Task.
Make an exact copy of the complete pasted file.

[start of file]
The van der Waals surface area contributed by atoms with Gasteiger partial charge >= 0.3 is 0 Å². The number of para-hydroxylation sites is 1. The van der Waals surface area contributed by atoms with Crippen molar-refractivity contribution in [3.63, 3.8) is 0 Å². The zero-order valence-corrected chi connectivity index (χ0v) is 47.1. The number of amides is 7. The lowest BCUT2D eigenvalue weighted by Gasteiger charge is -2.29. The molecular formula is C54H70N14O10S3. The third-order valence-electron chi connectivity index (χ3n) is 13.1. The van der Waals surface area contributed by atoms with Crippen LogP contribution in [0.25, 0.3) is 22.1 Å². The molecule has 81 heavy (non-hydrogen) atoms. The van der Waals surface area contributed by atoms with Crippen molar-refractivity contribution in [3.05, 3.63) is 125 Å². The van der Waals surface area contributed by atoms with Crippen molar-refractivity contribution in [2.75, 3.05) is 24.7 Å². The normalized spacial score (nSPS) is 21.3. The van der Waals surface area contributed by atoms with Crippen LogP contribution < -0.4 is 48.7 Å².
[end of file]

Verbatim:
The van der Waals surface area contributed by atoms with Gasteiger partial charge >= 0.3 is 0 Å². The number of para-hydroxylation sites is 1. The van der Waals surface area contributed by atoms with Crippen molar-refractivity contribution in [3.63, 3.8) is 0 Å². The zero-order valence-corrected chi connectivity index (χ0v) is 47.1. The number of amides is 7. The lowest BCUT2D eigenvalue weighted by Gasteiger charge is -2.29. The molecular formula is C54H70N14O10S3. The third-order valence-electron chi connectivity index (χ3n) is 13.1. The van der Waals surface area contributed by atoms with Crippen LogP contribution in [0.25, 0.3) is 22.1 Å². The molecule has 81 heavy (non-hydrogen) atoms. The van der Waals surface area contributed by atoms with Crippen molar-refractivity contribution in [3.05, 3.63) is 125 Å². The van der Waals surface area contributed by atoms with Crippen molar-refractivity contribution in [2.75, 3.05) is 24.7 Å². The normalized spacial score (nSPS) is 21.3. The van der Waals surface area contributed by atoms with Crippen LogP contribution < -0.4 is 48.7 Å².